Connecting the environment and the church: Nathan Empsall ’19 M.Div.

Nathan Empsall ’19 M.Div. is one of six dual-degree students at the Yale School of Forestry and Environmental Studies and Yale Divinity School, where he is also earning a diploma in Anglican Studies at Berkeley Divinity School at YDS. He recently completed a survey of more than 100 randomly selected Episcopal congregations from across the country, attempting to gauge churches’ level of engagement with creation care and climate change. He has presented his findings at several academic conferences as well as to the Episcopal Church’s Task Force on Care of Creation and Environmental Racism, of which he is a member.  

YDS interviewed Empsall about his survey and related projects.

What motivated you to undertake this survey?

According to the Pew Research Center, only 22 percent of church-goers report hearing about the environment in church. I wanted to find out what challenges or objections prevent churches from starting creation ministries. My hope is that the survey’s findings will be useful to environmental communicators and theologians, helping them craft resources that meet parishes where they are.

Who responded to the survey?

Just over 100 parishes submitted responses. I have numbers from the first 92, although I still need to add data from a few late responses. One person responded on behalf of each congregation—mostly clergy, but some lay leaders too. The responses were from every part of the country and were split pretty evenly between rural, urban, suburban, and small towns. The demographics were fairly reflective of the denomination as a whole.

What environmental actions did you find churches are the most excited about?

Seventy-one percent of parishes said they’re engaged in “general stewardship (recycling, CFL lightbulbs, non-disposable coffee mugs, etc.).” It’s exciting to see that most churches are willing to take at least small steps.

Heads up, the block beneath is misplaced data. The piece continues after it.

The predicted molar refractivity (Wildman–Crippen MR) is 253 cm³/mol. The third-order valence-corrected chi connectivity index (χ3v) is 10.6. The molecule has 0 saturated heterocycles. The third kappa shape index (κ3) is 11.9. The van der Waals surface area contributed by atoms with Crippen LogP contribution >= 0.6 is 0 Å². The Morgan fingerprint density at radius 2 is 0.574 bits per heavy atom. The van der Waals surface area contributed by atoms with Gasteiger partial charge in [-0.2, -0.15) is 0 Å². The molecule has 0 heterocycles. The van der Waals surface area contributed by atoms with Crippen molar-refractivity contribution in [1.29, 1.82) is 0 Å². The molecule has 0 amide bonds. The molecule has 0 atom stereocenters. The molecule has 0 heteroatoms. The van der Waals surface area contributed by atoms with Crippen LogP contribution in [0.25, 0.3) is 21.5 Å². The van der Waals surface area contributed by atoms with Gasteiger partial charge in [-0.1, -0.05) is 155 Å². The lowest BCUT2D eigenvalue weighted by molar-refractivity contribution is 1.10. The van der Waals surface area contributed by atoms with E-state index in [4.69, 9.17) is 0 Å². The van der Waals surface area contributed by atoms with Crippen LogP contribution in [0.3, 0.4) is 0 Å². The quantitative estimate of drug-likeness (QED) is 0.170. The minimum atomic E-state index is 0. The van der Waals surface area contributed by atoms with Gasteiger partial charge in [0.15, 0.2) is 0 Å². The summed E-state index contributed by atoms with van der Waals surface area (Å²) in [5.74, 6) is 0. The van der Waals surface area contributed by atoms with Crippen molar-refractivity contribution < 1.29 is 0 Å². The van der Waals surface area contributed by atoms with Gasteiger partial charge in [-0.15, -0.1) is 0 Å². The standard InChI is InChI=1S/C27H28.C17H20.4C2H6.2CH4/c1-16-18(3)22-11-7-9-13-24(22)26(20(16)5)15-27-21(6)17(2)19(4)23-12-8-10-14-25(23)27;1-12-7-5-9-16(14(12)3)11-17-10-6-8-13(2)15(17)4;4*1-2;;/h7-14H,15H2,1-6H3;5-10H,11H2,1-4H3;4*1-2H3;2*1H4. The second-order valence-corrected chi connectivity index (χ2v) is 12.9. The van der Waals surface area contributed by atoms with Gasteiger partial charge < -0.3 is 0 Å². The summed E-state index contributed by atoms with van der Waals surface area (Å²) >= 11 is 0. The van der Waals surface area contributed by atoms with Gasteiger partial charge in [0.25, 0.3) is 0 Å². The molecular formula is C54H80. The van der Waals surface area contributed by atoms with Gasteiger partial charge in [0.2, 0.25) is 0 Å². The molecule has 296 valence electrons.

Forty-two percent of parishes said they regularly include the environment in existing outreach and justice ministries. However, when asked what inspires them to do environmental work, “environmental justice” actually came in last. I assume this means churches simply don’t understand the links between the environment, poverty, and racism.

Next on the list was getting outdoors, with 40 percent of churches saying they do it regularly.

How often do congregants hear about climate change in sermons?

Only 34 percent of churches said the environment is frequently part of their sermons, yet most also said that their parishioners understand the connection between faith and the environment. This prompts a question: Where would most people have learned about that connection if not from their pastors? To that end, other research I’ve seen shows that most volunteer-led environmental ministries begin after receiving theological encouragement from the pulpit.

What are the challenges churches report facing in trying to do more of this work?

Fifty-eight percent of churches said they face “too many other competing events, demands, or priorities.” An overlapping 58 percent also reported some form of “survival mode,” meaning they selected at least one of three other options: “not enough lay leaders or volunteers,” “not enough active members,” and/or “financial/budgetary challenges.” Basically, “being green” is seen as just one more thing to do at a time when churches already feel strapped.

In your presentations, you make a distinction between viewing environmental action as a “lens” and seeing it as an “issue.” What is the difference, and why would we want to see a shift to environment as lens?

From our food to our building materials, everything comes from the environment, and from public health to racism and poverty, every issue is impacted by climate change. That means the environment has to be how we look at the world, not what we look at—a lens on other issues.

Asked if the environment is a part of other issues, 76 percent of churches say it is, but I’m not sure we’ve taken that message to heart. Fifty-eight percent of churches say there are competing priorities, but if the environment is a part of every priority, what’s the competition?